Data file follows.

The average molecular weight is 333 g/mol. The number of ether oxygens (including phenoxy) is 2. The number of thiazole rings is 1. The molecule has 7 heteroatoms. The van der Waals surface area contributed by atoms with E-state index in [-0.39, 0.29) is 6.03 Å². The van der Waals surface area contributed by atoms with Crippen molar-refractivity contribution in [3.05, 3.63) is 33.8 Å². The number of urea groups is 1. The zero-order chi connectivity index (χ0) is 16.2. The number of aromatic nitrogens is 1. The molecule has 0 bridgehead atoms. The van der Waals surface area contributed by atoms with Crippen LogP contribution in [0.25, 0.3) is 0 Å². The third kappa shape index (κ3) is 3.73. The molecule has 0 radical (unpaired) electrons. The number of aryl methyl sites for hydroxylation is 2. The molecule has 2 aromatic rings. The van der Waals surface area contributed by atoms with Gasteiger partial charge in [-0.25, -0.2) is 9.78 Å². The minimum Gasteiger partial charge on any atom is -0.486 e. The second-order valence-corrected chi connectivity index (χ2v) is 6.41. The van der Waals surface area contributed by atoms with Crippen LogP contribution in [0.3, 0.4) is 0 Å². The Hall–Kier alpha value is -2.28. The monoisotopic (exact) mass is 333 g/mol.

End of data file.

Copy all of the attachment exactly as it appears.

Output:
The average molecular weight is 333 g/mol. The number of ether oxygens (including phenoxy) is 2. The number of thiazole rings is 1. The molecule has 7 heteroatoms. The van der Waals surface area contributed by atoms with E-state index in [-0.39, 0.29) is 6.03 Å². The van der Waals surface area contributed by atoms with Crippen molar-refractivity contribution in [3.05, 3.63) is 33.8 Å². The number of urea groups is 1. The zero-order chi connectivity index (χ0) is 16.2. The number of aromatic nitrogens is 1. The molecule has 0 bridgehead atoms. The van der Waals surface area contributed by atoms with Crippen LogP contribution in [0.25, 0.3) is 0 Å². The third kappa shape index (κ3) is 3.73. The molecule has 0 radical (unpaired) electrons. The number of aryl methyl sites for hydroxylation is 2. The molecule has 2 aromatic rings. The van der Waals surface area contributed by atoms with Gasteiger partial charge in [-0.25, -0.2) is 9.78 Å². The minimum Gasteiger partial charge on any atom is -0.486 e. The second-order valence-corrected chi connectivity index (χ2v) is 6.41. The van der Waals surface area contributed by atoms with Crippen LogP contribution in [0.3, 0.4) is 0 Å². The Hall–Kier alpha value is -2.28. The monoisotopic (exact) mass is 333 g/mol.